How can Virtual Events support the climate crisis?
The 5th June marks World Environment Day but this isn’t just a time to celebrate the magnificent and beautiful world that we live in. It’s an also an opportunity to look to the future of our diverse and astonishing planet, the climate crisis, and how our actions, every day, can support the Earth’s complex ecosystem for generations to come. Here we take a look at how using Virtual Events can reduce environmental impact and support the climate crisis.
We all make decisions every day that impact the environment in the long and short term; from choosing to buy free range eggs over those from caged hens, to recycling our waste properly, or even taking a walk to the shop instead of driving. In the business world there is much to be done too. The global pandemic has forced many businesses to quickly and dramatically change how they operate, and we’ve seen a sharp and intense rise in the demand for virtual experiences and Virtual Events as a result.
Virtual Events and carbon emissions
According to ON24, a typical Virtual Event with 2,300 participants reduces carbon emissions by 3,300 tons compared to hosting that event face to face (in the format we’d have done before the pandemic.) That’s the same effect as approximately 17,000 trees!
“Your event could achieve the same outcome with minimal negative impacts on the environment.”
What can we learn?
An event hosted annually in New York is a great example. The live event produced 1,153,291 KG of carbon emissions as a traditional face to face event but, when hosted virtually, that figure dropped to 16,798 KG. That’s an overall reduction of around 99%. Not to be sniffed at! Find out more here.
Yes, there will always be the requirement for human, face to face meetings and events, but the opportunities and successes of Virtual Events and experiences have opened our eyes to the reality of doing business more sustainably from now, and forever. Here are our top four things to consider…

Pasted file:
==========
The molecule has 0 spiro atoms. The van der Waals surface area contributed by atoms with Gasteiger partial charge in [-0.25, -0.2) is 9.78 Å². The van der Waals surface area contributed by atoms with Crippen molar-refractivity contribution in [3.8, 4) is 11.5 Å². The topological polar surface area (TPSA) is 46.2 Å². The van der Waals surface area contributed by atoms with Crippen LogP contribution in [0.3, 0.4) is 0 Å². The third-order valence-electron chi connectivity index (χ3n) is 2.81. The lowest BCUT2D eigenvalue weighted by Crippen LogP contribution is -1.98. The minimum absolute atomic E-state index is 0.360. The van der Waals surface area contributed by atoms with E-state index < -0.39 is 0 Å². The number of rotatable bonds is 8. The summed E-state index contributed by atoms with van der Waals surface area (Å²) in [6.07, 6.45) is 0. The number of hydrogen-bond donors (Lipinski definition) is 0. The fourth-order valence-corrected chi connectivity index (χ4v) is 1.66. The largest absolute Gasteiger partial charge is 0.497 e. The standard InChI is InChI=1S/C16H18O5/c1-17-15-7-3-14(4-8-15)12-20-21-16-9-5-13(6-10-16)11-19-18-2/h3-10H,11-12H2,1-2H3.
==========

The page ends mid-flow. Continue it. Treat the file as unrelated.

How Virtual Events help the climate crisis…
It may seem obvious (and it is) but less air travel is better for the planet. We’ve seen attendees and speakers from all around the world join in virtual events without the need to fly there; from training and educational events, to webinars, conferences, product launches and online exhibitions and everything in-between. Even when we’re back in the room together again, we now know that not all of the content needs to be physically together in the room. Consider who, and what, travels to your venue and what content (or speakers) could be streamed instead. Not only is this an opportunity for a more diverse and compelling content stream, but the difference that a few minor tweaks can make can have a hugely positive impact on the environment.
Saving money can be a big reason why companies move from an in-person event format to a virtual one. However, that’s not always the only thing to be reduced. The waste generated by in person events – including energy, water, paper and food – to name a few – is much higher, naturally, than the waste generated by virtual experiences. According to an Eventbrite survey, 90% of event creators adopted e-tickets in 2020 Eventbrite; do we really need all of those paper tickets again? Let’s hope not.
Education and training
Huge numbers of connections and online interactions have taken place between workforces from remote locations around the world during the Coronavirus pandemic. A lot of these interactions have been critical to facilitate the ongoing running of a business that simply couldn’t operate otherwise, but a lot of these interactions have been educational too. Just because staff are at home does not mean they have to stop learning (cue all schools during Covid driven school closures.) While some learning will always need to take place in a room, with an educator, it’s something that can often be done remotely instead… as we’ve seen across the globe. This means there is the opportunity for more educational events to be available than ever before, but not at the expense of our environment. Do all in person educational events need to take place in person? We think not.